CSS Margin

In this tutorial you will learn how to adjust space around an element using CSS.

CSS Margin Properties

The CSS margin properties allow you to set the spacing around the border of an element's box (or the edge of the element's box, if it has no defined border).

An element's margin is not affected by its background-color, it is always transparent. However, if the parent element has the background color it will be visible through its margin area.

Setting Margins for Individual Sides

You can specify the margins for the individual sides of an element such as top, right, bottom, and left sides using the CSS margin-top, margin-right, margin-bottom, and the margin-left properties, respectively. Let's try out the following example to understand how it works:

h1 {
    margin-top: 50px;
    margin-bottom: 100px;
p {
    margin-left: 75px;
    margin-right: 75px;

The margin properties can be specified using the following values:

  • length - specifies a margin in px, em, rem, pt, cm, etc.
  • % - specifies a margin in percentage (%) of the width of the containing element.
  • auto - the browser calculates a suitable margin to use.
  • inherit - specifies that the margin should be inherited from the parent element.

You can also specify negative margins on an element, e.g., margin: -10px;, margin: -5%;, etc.

The Margin Shorthand Property

The margin property is a shorthand property to avoid setting margin of each side separately, i.e., margin-top, margin-right, margin-bottom and margin-left.

Let's take a look at the following example to understand how it basically works:

h1 {
    margin: 50px; /* apply to all four sides */
p {
    margin: 25px 75px; /* vertical | horizontal */
div {
    margin: 25px 50px 75px; /* top | horizontal | bottom */
hr {
    margin: 25px 50px 75px 100px; /* top | right | bottom | left */

This shorthand notation can take one, two, three, or four whitespace separated values.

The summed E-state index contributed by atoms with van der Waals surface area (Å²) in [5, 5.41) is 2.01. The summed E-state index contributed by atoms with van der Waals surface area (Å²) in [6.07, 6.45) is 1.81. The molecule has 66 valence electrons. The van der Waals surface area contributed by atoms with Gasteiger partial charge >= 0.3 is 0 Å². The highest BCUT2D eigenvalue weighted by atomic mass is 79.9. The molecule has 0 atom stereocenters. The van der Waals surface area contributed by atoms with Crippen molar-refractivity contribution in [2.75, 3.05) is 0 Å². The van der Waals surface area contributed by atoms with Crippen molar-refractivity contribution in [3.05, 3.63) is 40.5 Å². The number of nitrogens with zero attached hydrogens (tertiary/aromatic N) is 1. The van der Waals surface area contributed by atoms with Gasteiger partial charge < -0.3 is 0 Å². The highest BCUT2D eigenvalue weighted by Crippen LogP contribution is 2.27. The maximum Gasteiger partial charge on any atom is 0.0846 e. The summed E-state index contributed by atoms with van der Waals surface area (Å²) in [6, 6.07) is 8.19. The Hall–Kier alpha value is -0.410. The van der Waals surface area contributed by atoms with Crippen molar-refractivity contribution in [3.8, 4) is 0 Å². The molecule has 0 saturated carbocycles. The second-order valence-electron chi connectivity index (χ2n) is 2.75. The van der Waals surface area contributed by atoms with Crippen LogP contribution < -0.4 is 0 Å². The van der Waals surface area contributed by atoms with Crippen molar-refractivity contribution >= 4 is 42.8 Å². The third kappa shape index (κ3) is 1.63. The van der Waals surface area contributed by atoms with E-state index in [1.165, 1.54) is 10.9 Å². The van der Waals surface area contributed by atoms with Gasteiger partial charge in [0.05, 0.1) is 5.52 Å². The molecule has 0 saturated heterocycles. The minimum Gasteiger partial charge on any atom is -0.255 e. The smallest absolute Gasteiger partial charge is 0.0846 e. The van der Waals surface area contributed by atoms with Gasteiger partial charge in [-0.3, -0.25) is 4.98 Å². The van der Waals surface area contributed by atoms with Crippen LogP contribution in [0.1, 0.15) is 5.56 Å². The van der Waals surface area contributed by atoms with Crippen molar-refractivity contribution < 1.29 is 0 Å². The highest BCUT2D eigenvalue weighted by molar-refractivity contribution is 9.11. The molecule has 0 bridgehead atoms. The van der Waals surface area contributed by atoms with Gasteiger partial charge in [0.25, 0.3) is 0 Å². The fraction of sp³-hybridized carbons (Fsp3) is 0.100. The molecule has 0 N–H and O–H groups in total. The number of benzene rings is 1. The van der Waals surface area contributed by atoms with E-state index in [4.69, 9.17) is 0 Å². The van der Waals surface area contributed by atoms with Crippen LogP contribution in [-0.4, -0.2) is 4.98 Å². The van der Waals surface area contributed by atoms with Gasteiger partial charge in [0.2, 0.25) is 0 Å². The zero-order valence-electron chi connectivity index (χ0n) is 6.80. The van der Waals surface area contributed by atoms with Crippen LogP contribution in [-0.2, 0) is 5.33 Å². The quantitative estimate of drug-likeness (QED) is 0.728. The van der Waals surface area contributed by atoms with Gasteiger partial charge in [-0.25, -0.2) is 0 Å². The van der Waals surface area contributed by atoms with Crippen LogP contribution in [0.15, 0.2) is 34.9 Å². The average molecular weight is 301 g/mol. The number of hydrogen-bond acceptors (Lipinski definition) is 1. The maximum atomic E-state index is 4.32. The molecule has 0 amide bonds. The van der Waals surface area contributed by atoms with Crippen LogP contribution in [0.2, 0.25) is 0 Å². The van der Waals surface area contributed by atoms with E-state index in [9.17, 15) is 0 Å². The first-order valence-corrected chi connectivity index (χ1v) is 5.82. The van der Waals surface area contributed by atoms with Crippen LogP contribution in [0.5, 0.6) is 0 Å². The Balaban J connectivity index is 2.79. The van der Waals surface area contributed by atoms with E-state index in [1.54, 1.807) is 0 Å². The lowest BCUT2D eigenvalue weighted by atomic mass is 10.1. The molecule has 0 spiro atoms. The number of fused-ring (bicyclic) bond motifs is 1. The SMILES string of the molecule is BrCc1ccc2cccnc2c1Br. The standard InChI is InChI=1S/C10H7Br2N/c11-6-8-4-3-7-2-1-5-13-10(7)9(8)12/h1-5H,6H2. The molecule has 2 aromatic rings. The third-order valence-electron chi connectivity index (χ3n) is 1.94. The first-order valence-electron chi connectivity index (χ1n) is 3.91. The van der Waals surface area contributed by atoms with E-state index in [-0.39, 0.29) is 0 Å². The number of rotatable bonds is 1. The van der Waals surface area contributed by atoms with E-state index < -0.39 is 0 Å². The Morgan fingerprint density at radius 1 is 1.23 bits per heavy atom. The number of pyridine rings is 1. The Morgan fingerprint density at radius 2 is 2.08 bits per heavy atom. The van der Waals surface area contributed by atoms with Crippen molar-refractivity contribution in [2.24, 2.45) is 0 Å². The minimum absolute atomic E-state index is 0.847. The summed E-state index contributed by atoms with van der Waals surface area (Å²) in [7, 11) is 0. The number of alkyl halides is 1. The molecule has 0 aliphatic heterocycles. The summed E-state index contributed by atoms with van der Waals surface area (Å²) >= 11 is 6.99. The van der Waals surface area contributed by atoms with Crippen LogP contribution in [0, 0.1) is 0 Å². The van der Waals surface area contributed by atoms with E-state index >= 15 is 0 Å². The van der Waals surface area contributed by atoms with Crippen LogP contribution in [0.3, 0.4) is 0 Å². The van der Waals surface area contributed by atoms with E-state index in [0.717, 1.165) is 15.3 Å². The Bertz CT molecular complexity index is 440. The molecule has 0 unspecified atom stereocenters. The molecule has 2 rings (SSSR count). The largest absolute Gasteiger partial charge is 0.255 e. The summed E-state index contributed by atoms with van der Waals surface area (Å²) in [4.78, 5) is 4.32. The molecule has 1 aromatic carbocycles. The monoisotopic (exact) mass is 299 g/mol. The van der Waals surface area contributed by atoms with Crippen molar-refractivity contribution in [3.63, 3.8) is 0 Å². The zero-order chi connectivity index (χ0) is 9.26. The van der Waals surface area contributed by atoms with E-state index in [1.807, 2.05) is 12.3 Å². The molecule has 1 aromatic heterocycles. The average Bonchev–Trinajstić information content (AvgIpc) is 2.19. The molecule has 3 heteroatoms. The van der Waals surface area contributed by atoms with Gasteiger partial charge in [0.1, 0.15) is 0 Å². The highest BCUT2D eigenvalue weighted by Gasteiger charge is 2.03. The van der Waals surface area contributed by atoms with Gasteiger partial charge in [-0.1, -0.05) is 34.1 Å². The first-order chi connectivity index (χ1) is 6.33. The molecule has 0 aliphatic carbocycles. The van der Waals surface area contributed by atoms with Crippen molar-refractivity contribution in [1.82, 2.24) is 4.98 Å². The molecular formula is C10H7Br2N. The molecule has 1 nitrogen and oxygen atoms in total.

• If one value is specified, it is applied to all four sides.
  • If two values are specified, the first value is applied to the top and bottom side, and the second value is applied to the right and left side of the element's box.
  • If three values are specified, the first value is applied to the top, second value is applied to right and left side, and the last value is applied to the bottom.
  • If four values are specified, they are applied to the top, right, bottom and the left side of the element's box respectively in the specified order.

It is recommended to use the shorthand properties, it will help you to save some time by avoiding the extra typing and make your CSS code easier to follow and maintain.

Horizontal Centering with Auto Margins

The auto value for the margin property tells the web browser to automatically calculate the margin. This is commonly used to center an element horizontally within a larger container.

Let's try out the following example to understand how it works:

div {
    width: 300px;
    background: gray;
    margin: 0 auto;

The above style rules lets the <div> element take up 300 pixels of all the horizontal space available, and the remaining space will be equally divided between left and right margins.

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